My brother gave me the book Zen and the Art of Motorcycle Maintenance by Robert Pirsig when I was still in high school. I tried to read it, but completely failed. I tried again about twenty years later, but mostly failed. I finished reading it, but I could barely tell you what it is about and I could not tell you what it meant. However, it stands alone today in my mind as the absolute best book title ever. The Zen from the book is referring to the mindset or religion of Zen (Zen Buddhism). Kaizen (kai-change, zen-good) is pretty much unrelated, but I feel that there is goodness in the “Art” usage.
I have attended Dave Dodson’s The Art of Reading Smoke three times in person and once in a webinar. I can’t remember when I first attended his class, but I can tell you that it changed my view of the fireground forever. I remember being a firefighter at the time and embracing the occasional acting officer opportunity. However, I was also somewhat terrified that my tactics would suck when I truly needed them, so I attended almost every tactics class I could find. I discovered there really was an art in Dave’s class and it was aptly titled. His class taught how to process information about the smoke and what that meant the fire was going to do in a way that no one else had before that I was aware of.
Fastforward to the present day and our department has just booked Mike Gagliano and his Art of Go/No-Go class. I first met Mike a few years ago, when he came to our department for a different class and I am really looking forward to this one. I just watched the one-hour webinar version and I think this is exactly the type of class that would have helped me immensely when I was an acting officer or newly appointed officer. I still need this kind of training, and embrace it as often as it is available to me. Those first few moments of a fire when there is no chief on scene and you must decide what the acceptable level of risk is for your crew at that exact moment is quite intimidating. I am not sure that I will ever feel like I have enough knowledge, training or experience to not be at least a little bit intimidated. I hope that the full class lives up to the title of demonstrating that making those first few critical decisions are more art than science.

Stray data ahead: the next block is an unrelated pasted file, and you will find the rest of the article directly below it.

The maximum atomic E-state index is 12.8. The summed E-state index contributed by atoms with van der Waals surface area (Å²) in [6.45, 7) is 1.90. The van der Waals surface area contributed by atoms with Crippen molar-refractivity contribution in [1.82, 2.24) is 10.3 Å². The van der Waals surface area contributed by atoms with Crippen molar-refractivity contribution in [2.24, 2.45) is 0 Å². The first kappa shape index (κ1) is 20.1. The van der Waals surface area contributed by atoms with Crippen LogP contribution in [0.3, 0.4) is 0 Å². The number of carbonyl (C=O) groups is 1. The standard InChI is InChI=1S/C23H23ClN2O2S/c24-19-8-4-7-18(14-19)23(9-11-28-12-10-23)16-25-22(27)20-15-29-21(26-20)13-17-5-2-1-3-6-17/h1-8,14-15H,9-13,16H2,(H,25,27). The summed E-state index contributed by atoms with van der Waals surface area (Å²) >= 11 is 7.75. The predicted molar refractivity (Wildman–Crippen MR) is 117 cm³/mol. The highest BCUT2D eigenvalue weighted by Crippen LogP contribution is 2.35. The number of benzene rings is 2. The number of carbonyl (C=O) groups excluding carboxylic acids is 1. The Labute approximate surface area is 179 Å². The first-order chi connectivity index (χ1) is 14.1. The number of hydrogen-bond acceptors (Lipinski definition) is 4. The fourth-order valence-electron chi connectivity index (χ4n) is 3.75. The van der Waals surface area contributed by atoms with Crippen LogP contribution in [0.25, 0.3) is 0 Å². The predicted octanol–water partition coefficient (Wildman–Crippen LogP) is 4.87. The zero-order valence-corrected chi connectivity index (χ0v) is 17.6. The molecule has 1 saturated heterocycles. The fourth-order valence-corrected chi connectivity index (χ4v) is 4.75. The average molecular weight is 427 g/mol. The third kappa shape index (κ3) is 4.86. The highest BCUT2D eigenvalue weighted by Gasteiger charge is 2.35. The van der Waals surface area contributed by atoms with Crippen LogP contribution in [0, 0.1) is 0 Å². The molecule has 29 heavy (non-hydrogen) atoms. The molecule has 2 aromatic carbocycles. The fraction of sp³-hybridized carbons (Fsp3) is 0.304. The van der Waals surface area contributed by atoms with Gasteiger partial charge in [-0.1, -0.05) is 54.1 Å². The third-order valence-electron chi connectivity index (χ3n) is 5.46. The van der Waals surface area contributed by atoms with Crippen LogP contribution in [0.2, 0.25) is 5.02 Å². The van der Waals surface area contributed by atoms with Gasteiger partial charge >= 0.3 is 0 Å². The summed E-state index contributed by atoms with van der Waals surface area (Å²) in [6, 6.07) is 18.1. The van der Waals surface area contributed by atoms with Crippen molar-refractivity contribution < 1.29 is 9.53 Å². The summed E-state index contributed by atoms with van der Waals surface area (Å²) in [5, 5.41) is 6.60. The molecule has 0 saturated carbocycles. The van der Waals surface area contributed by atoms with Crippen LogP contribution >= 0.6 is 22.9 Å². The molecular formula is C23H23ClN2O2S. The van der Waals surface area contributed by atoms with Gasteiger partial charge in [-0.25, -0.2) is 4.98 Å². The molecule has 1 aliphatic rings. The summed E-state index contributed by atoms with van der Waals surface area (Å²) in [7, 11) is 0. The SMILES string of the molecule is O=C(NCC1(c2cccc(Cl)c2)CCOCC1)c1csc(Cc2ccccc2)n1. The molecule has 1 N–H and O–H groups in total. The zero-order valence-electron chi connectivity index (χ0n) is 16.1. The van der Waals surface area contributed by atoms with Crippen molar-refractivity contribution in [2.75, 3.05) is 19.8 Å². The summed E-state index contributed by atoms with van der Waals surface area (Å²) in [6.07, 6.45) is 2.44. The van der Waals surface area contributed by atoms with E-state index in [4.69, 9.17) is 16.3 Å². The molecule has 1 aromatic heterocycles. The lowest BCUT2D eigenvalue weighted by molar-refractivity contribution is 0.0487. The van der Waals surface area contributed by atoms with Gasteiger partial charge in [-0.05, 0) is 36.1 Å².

“Art” in a title portrays an image of achievement that sets a high bar. The Art of Manliness is aptly named, hilarious, educational and is one of my favorite YouTube channels. The Art of War by Sun Tzu is a centuries old classic that still has valuable lessons in it for today’s world (only to be slightly topped by the sequel, Tournament Poker and The Art of War). I believe that art in this usage portrays a mastery of a subject that can only be the result of continuous work and effort. So, from that standpoint I strive to one day take my skills as a fire officer to the art form. I seriously doubt I will get there (and the guys I work with will all too quickly agree with that statement), but I will at least continue to learn from the art of others every chance I get.
Captain Kirk Galatas began his career as a firefighter with the USAF right out of high school and followed that up with a short stint as a volunteer firefighter. He has have worked for the Mukilteo (WA) fire department for the past 23 years, currently serving in the rank of Captain. Kirk is a charter graduate of the NFA Managing Officer Program and hold a BS in Fire Services Administration from Western Oregon University.